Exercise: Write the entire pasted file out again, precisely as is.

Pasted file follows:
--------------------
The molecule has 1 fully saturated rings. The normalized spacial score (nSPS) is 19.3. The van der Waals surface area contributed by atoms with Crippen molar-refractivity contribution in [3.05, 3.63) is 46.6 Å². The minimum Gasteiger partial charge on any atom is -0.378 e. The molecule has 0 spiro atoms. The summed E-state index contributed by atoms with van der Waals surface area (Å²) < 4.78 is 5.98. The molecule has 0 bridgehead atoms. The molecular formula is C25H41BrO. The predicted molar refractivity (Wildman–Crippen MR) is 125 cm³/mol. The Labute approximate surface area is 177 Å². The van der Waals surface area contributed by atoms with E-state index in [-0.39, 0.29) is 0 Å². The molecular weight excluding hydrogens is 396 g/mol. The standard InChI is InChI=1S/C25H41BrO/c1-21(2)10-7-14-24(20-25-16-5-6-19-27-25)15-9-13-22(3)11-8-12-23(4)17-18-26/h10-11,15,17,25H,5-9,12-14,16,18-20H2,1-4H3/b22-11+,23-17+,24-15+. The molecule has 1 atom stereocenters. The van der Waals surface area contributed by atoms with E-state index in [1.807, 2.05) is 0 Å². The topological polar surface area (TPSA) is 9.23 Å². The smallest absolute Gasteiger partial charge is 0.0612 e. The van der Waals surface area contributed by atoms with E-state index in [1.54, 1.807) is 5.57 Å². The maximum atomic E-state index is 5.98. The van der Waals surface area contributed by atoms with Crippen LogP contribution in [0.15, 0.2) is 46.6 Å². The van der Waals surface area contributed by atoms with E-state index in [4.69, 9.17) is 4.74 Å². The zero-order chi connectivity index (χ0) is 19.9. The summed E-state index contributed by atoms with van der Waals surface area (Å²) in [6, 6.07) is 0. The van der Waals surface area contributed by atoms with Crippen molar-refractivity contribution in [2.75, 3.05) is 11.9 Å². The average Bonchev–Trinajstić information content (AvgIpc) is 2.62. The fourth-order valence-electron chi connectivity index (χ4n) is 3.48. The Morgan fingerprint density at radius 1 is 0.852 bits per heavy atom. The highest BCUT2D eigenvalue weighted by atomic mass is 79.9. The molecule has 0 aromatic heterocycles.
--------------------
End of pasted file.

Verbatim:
The molecule has 1 fully saturated rings. The normalized spacial score (nSPS) is 19.3. The van der Waals surface area contributed by atoms with Crippen molar-refractivity contribution in [3.05, 3.63) is 46.6 Å². The minimum Gasteiger partial charge on any atom is -0.378 e. The molecule has 0 spiro atoms. The summed E-state index contributed by atoms with van der Waals surface area (Å²) < 4.78 is 5.98. The molecule has 0 bridgehead atoms. The molecular formula is C25H41BrO. The predicted molar refractivity (Wildman–Crippen MR) is 125 cm³/mol. The Labute approximate surface area is 177 Å². The van der Waals surface area contributed by atoms with E-state index in [-0.39, 0.29) is 0 Å². The molecular weight excluding hydrogens is 396 g/mol. The standard InChI is InChI=1S/C25H41BrO/c1-21(2)10-7-14-24(20-25-16-5-6-19-27-25)15-9-13-22(3)11-8-12-23(4)17-18-26/h10-11,15,17,25H,5-9,12-14,16,18-20H2,1-4H3/b22-11+,23-17+,24-15+. The molecule has 1 atom stereocenters. The van der Waals surface area contributed by atoms with E-state index in [1.807, 2.05) is 0 Å². The topological polar surface area (TPSA) is 9.23 Å². The smallest absolute Gasteiger partial charge is 0.0612 e. The van der Waals surface area contributed by atoms with E-state index in [1.54, 1.807) is 5.57 Å². The maximum atomic E-state index is 5.98. The van der Waals surface area contributed by atoms with Crippen LogP contribution in [0.15, 0.2) is 46.6 Å². The van der Waals surface area contributed by atoms with E-state index in [4.69, 9.17) is 4.74 Å². The zero-order chi connectivity index (χ0) is 19.9. The summed E-state index contributed by atoms with van der Waals surface area (Å²) in [6, 6.07) is 0. The van der Waals surface area contributed by atoms with Crippen molar-refractivity contribution in [2.75, 3.05) is 11.9 Å². The average Bonchev–Trinajstić information content (AvgIpc) is 2.62. The fourth-order valence-electron chi connectivity index (χ4n) is 3.48. The Morgan fingerprint density at radius 1 is 0.852 bits per heavy atom. The highest BCUT2D eigenvalue weighted by atomic mass is 79.9. The molecule has 0 aromatic heterocycles.